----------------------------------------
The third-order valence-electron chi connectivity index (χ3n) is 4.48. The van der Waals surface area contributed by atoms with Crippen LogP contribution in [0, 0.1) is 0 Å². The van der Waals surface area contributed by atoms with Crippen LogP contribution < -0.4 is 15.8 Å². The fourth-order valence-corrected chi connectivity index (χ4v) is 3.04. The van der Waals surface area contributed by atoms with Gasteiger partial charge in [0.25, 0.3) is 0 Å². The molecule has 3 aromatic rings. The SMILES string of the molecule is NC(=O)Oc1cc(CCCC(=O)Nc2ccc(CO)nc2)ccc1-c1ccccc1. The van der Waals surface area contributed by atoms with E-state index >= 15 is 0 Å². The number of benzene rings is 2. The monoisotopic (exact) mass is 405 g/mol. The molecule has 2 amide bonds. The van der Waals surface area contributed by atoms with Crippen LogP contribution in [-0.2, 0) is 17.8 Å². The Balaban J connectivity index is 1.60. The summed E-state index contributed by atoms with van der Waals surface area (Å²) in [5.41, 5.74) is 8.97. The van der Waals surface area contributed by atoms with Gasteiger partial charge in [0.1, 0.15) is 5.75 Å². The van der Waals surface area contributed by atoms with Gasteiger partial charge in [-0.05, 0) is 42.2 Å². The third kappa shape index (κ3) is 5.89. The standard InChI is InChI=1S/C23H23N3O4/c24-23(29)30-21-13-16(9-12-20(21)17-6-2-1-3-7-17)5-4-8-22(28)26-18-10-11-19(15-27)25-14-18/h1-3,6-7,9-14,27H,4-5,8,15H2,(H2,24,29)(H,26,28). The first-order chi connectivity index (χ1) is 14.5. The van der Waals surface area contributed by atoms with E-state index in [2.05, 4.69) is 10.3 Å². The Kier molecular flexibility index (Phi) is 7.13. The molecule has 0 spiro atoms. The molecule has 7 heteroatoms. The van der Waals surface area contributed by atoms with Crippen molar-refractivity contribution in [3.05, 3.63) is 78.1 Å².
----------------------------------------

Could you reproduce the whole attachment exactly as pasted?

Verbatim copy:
The third-order valence-electron chi connectivity index (χ3n) is 4.48. The van der Waals surface area contributed by atoms with Crippen LogP contribution in [0, 0.1) is 0 Å². The van der Waals surface area contributed by atoms with Crippen LogP contribution < -0.4 is 15.8 Å². The fourth-order valence-corrected chi connectivity index (χ4v) is 3.04. The van der Waals surface area contributed by atoms with Gasteiger partial charge in [0.25, 0.3) is 0 Å². The molecule has 3 aromatic rings. The SMILES string of the molecule is NC(=O)Oc1cc(CCCC(=O)Nc2ccc(CO)nc2)ccc1-c1ccccc1. The van der Waals surface area contributed by atoms with E-state index >= 15 is 0 Å². The number of benzene rings is 2. The monoisotopic (exact) mass is 405 g/mol. The molecule has 2 amide bonds. The van der Waals surface area contributed by atoms with Crippen LogP contribution in [-0.2, 0) is 17.8 Å². The Balaban J connectivity index is 1.60. The summed E-state index contributed by atoms with van der Waals surface area (Å²) in [5.41, 5.74) is 8.97. The van der Waals surface area contributed by atoms with Gasteiger partial charge in [0.1, 0.15) is 5.75 Å². The van der Waals surface area contributed by atoms with Gasteiger partial charge in [-0.05, 0) is 42.2 Å². The third kappa shape index (κ3) is 5.89. The standard InChI is InChI=1S/C23H23N3O4/c24-23(29)30-21-13-16(9-12-20(21)17-6-2-1-3-7-17)5-4-8-22(28)26-18-10-11-19(15-27)25-14-18/h1-3,6-7,9-14,27H,4-5,8,15H2,(H2,24,29)(H,26,28). The first-order chi connectivity index (χ1) is 14.5. The van der Waals surface area contributed by atoms with E-state index in [2.05, 4.69) is 10.3 Å². The Kier molecular flexibility index (Phi) is 7.13. The molecule has 0 spiro atoms. The molecule has 7 heteroatoms. The van der Waals surface area contributed by atoms with Crippen molar-refractivity contribution in [3.05, 3.63) is 78.1 Å².